In recent years the focus of training simulations, particularly those in the defense domain, has been on increasing the number of simulated entities. This focus, coupled with the requirement for geographically distributed training sites, has led to increased interest in distributed simulation of the battlefield environment. The large efforts involved in the development of the DIS (Distributed Interactive Simulation) protocol and the HLA (High Level Architecture) have attempted to address these DoD (Department of Defense) requirements in several ways. The cost of con1puting the interactions between pairs of simulated entities frequently dominates system execution time. The difficulty of evaluating these interactions efficiently has been a major impediment to the development of the causality-preserving large-scale human-in-the-loop simulations which the defense training community desires. Many of the problems which arise in the computation of entity interactions are intractable, and admit no reasonably-efficient optimal solution. This intractability suggests that it is reasonable to seek heuristic solutions to these problems which provide good efficiency for most problem instances. The research described in this report attempted to find distributed graph-theoretic heuristics which would offer iinprove1nents in efficiency by simply making judicious mappings of simulated entities to simulation nodes.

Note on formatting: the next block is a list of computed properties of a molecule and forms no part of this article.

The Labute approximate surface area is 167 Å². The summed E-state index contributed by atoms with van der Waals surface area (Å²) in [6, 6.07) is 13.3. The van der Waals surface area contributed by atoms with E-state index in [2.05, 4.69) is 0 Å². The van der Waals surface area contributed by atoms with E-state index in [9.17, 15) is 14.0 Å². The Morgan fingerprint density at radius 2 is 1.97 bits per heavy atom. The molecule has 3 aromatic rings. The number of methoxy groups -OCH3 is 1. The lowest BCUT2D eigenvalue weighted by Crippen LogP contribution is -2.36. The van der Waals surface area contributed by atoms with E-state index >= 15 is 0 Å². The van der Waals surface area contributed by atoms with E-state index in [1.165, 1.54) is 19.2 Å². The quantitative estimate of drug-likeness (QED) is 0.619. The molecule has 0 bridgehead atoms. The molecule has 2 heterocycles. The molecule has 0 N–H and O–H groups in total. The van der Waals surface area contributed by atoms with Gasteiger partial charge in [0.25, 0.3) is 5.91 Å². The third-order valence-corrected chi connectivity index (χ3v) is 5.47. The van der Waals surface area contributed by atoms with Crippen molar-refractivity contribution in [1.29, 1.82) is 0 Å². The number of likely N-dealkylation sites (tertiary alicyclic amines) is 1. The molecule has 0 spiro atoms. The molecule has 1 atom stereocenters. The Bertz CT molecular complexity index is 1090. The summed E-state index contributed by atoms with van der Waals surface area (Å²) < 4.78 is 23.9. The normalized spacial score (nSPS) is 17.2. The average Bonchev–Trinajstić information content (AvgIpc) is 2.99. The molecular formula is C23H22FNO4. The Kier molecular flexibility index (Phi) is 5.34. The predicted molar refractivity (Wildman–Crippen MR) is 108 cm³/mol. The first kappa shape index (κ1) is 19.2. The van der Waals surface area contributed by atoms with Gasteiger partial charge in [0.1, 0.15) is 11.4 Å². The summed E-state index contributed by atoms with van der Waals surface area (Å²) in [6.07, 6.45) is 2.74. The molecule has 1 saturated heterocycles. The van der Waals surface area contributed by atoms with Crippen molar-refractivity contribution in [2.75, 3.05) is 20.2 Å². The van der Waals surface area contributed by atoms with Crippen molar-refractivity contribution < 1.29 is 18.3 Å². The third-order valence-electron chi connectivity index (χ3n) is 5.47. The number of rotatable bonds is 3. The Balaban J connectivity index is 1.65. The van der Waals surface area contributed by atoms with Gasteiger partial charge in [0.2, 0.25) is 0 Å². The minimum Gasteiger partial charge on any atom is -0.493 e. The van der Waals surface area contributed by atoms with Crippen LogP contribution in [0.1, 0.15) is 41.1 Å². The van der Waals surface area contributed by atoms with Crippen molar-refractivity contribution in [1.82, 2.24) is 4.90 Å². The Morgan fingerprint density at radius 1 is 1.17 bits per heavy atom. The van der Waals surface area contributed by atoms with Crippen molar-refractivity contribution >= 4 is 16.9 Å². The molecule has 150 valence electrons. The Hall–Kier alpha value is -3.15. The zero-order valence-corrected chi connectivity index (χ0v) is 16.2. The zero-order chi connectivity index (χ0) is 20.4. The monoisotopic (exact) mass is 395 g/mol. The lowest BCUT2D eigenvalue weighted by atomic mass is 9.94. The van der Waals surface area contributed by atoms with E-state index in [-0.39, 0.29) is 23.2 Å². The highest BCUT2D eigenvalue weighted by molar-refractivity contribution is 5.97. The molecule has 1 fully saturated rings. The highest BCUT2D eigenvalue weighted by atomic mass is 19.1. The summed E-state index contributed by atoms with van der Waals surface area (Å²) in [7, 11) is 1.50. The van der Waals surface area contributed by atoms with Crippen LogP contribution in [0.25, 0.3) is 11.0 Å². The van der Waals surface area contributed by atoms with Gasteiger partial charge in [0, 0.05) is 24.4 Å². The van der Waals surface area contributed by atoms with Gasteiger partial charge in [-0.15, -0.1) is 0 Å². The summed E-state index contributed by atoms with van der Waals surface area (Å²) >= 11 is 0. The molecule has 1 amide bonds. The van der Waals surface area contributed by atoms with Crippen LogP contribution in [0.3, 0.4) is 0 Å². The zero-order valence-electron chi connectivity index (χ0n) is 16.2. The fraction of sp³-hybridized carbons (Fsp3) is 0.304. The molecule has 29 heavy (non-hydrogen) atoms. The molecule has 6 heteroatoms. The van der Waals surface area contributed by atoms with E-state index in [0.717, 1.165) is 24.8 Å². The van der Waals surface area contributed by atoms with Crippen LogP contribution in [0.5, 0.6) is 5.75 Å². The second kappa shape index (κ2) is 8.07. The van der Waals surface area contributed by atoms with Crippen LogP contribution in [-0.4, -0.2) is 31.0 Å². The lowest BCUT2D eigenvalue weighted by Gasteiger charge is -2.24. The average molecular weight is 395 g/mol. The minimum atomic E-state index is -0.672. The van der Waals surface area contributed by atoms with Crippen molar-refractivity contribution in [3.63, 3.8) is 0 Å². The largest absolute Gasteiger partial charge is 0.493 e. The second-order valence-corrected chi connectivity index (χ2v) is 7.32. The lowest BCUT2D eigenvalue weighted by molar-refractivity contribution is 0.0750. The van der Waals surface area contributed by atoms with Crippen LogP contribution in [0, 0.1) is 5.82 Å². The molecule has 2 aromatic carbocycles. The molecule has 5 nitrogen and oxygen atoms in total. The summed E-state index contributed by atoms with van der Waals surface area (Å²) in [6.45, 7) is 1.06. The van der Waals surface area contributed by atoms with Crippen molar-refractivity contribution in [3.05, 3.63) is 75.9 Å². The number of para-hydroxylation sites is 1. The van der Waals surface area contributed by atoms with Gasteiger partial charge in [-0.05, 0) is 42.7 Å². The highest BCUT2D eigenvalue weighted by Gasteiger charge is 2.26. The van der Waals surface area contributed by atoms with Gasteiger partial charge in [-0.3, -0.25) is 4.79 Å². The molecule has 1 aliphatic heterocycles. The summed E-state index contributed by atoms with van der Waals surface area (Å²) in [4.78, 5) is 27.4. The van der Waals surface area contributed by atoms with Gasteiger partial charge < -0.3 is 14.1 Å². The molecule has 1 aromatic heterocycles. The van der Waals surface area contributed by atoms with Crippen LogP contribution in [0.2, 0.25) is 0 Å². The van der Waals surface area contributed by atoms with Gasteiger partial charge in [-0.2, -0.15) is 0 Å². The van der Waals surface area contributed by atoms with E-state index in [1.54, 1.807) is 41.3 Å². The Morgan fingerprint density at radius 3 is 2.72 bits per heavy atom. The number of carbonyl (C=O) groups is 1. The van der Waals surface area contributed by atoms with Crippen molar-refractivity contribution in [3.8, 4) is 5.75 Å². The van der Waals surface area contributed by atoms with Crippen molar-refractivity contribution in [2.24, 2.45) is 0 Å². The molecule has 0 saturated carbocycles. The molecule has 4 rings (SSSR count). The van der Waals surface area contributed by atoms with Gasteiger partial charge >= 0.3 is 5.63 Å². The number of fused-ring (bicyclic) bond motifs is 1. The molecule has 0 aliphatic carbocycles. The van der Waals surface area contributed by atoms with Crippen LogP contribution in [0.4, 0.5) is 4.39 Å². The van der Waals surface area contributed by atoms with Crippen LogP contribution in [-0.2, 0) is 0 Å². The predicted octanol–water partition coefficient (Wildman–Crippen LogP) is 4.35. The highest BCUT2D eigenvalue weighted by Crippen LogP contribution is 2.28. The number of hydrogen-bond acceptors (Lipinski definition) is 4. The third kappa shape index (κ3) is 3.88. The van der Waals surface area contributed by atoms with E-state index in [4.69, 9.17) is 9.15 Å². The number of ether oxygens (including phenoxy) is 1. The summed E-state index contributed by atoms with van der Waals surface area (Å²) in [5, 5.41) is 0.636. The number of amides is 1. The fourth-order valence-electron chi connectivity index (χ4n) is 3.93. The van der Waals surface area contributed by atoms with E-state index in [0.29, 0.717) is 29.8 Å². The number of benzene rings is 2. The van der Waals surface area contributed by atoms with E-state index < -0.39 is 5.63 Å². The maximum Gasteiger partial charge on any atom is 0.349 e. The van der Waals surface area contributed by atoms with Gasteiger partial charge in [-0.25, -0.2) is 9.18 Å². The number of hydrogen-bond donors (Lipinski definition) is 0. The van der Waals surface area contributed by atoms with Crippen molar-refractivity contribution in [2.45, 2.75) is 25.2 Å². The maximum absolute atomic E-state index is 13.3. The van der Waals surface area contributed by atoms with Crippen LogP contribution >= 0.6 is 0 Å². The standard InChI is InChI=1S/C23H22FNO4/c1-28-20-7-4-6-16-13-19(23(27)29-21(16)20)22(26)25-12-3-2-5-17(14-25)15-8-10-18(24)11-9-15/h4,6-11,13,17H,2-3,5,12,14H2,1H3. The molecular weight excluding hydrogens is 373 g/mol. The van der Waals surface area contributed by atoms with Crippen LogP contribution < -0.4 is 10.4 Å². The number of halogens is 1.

Law, Darren R., "The Design and Evaluation of Distributed Graph-Theoretic Heuristics for Computing Pairwise Interactions of Moving Entities" (1998). Link Foundation Modeling, Simulation and Training Fellowship Reports. 45.